Fall Migration Birding Along I-25 Hot Spots

The rain started pelting the car as we approached Las Vegas (NM) while Barb and I drove north along I-25, and our spirits fell. However, by time we reached Wagon Mound, the weather had cleared, and when we pulled into Springer Lake WMA, one of the sites in Birding Hot Spots of Santa Fe, Taos and Northern New Mexico, the sun was shining and there was a mild breeze.

At first the lake looked empty, but as we scanned the lake we noticed a Great Egret stalking prey among the pond grass,

Great Egret

Great Egret

and nearby was a small flock of American Avocets, likely on their way south.

American Avocets

American Avocets

Through the scope, we could see a raft of 32 Ruddy Ducks and could pick out two Western Grebes on the northwest side of the lake.

A Western Meadowlark song wafted up from the grassland south of the lake and a pair of pronghorns gazed curiously at us.

We headed over to the north shore where a farmer’s cattle were having a drink in the northeast corner of the lake. In their midst and on the nearby fence line was a mixed flock of Brewer’s Blackbirds, Common Grackles and a few Yellow-headed Blackbirds.

Yellow-headed Blackbird

Yellow-headed Blackbird

We stopped to scan for shorebirds, and finding none, traveled north through farmlands to NM-58 where we made our way back to I-25, where we spotted several American Kestrels, a Swainson’s Hawk and scores of migrating Savannah Sparrows along the way.

Our next stop was Maxwell NWR, also featured in Birding Hot Spots of Santa Fe, Taos and Northern New Mexico, and we stopped under the trees next to the Visitor Center (closed) to eat our lunch. We heard a high-pitched kyeer call nearby and got out of the car to investigate. An adult Swainson’s Hawk was perched on a power pole.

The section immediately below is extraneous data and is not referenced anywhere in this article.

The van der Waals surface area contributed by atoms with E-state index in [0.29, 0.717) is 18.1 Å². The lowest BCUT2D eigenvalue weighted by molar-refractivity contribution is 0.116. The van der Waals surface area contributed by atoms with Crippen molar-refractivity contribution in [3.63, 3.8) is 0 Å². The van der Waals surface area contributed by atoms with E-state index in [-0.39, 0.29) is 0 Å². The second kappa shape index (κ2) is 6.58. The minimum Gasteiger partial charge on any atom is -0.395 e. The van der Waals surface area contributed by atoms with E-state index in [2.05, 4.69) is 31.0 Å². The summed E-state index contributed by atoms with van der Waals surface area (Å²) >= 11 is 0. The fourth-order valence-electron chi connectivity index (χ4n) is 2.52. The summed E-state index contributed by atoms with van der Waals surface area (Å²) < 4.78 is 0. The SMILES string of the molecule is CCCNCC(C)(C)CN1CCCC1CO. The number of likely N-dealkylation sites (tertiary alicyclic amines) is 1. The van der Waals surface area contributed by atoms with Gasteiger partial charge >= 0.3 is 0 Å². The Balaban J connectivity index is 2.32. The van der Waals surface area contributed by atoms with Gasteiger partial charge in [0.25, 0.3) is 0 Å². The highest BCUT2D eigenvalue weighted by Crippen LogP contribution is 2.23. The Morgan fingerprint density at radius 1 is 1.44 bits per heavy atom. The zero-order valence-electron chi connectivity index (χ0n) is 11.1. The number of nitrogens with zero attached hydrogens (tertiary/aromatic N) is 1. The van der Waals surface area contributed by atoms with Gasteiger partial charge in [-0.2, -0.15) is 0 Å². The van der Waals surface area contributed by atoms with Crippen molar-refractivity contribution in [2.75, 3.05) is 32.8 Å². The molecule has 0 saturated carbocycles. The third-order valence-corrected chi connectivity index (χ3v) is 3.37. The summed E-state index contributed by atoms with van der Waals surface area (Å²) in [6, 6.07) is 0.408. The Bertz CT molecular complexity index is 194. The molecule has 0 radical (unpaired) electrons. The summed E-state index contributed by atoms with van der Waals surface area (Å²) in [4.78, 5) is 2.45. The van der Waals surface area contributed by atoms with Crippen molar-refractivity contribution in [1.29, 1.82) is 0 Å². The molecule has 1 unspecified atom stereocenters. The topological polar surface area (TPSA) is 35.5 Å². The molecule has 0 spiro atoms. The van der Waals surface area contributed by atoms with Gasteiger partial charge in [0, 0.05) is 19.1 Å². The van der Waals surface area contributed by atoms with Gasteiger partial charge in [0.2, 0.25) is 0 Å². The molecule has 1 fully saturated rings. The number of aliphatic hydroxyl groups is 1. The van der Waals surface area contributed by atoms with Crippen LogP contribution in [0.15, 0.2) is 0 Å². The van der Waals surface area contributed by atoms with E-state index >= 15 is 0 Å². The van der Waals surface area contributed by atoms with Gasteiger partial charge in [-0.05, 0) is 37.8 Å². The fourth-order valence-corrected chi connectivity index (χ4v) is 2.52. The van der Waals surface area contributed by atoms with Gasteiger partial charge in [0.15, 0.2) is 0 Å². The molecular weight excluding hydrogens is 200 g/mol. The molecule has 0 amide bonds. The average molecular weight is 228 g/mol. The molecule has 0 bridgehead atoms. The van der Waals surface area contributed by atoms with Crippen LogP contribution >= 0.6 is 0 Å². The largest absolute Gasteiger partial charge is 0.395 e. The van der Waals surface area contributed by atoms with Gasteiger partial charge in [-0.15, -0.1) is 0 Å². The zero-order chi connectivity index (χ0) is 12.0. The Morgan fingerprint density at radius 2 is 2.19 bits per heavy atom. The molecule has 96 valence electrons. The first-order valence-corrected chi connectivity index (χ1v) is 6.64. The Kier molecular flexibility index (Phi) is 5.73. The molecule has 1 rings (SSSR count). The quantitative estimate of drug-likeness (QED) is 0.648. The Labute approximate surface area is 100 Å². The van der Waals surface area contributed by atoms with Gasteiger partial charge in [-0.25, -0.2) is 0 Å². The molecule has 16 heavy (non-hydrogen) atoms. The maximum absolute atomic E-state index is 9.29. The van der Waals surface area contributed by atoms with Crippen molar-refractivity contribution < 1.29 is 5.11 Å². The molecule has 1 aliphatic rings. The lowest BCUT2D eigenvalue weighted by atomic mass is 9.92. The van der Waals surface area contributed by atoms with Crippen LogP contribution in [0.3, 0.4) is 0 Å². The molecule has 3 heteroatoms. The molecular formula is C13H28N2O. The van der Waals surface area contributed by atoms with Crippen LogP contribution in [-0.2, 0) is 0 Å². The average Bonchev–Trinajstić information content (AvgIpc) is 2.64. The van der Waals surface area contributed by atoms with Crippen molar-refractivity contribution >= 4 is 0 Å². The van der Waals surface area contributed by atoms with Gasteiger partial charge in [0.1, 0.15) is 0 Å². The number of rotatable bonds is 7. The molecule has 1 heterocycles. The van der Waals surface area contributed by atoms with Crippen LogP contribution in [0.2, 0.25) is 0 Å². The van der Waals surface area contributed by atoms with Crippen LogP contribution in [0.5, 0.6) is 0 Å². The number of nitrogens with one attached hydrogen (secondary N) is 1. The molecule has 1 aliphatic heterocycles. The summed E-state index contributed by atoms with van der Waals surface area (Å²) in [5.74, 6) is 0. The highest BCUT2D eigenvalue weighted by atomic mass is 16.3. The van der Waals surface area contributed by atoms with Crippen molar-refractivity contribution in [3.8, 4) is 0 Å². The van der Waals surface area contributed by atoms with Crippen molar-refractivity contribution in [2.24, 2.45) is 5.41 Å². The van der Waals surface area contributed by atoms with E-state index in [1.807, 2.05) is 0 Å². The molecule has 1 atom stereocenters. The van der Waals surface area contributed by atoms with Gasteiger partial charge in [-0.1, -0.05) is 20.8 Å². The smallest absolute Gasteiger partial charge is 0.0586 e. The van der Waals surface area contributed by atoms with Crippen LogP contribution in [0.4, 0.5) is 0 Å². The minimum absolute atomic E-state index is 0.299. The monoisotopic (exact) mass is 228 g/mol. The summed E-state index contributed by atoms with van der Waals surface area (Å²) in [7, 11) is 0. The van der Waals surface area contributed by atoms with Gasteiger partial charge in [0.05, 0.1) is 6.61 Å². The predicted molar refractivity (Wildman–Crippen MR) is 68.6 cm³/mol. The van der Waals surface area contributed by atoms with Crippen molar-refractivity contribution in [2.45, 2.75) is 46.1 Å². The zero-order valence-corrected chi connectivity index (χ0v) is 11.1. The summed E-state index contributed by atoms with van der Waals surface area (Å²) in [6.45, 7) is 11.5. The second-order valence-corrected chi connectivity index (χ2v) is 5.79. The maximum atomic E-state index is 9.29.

Swainson's Hawk

Swainson’s Hawk

It called repeatedly, flew off a short distance and then returned to its perch. We then spotted another adult nearby exhibiting similar behavior. We would later spot the juvenile that the parents were urging to fly – a bit late in the season, it seemed.

Lake 13, which often serves as a resting/staging area for waterfowl was hosting about 250 American Coots and almost the same number of Canada Geese.

As we perused one of the woodlots, we came upon a doe and her fawn, almost obscured by the high grass.

mule deer and fawn

mule deer and fawn

There were twice as many coots resting on the far side of Stubblefield Lake (and not visible in the photo).

Stubblefield Lake

Stubblefield Lake

Through the scope we were able to pick out Eared, Pied-billed and Aechmorphus Grebes and a single American White Pelican. A Northern Harrier was patrolling the marshy grass below the levee.

On our way home two days later, we stopped at Storrie Lake where a flock of Ring-billed Gulls rested on the shore,

Ring-billed Guls

Ring-billed Guls

and through the scope we identified Clark’s Grebe and a Wilson’s Phalarope on the far side of the lake. The weather was deteriorating, so we didn’t tarry long.

“We need to drive slowly,” I told Barb as we drove west along NM-281 towards the Las Vegas NWR. “so we can look for migrating sparrows along the fence line.”

Lark Sparrows were the most prevalent sparrow we were able to identify before they flew off as we approached.

The Visitor Center was closed. In the hedgerow near the entrance, we sotted Clay-colored Sparrows and a Say’s Phoebe.

As we made our way around the refuge, there were migrating Western Kingbirds and a plethora of sparrows, including Vesper

Vesper Sparrow

Vesper Sparrow

and more Lark Sparrows, as well as Mourning Doves, American Kestrels and Swainson’s Hawks.

We stopped to look at a small bird perched on a fence near McAllister Lake and were surprised to find a Rock Wren!

Rock Wren

Rock Wren

It had been a delightful weekend tour of birding hot spots along the I-25 corridor.


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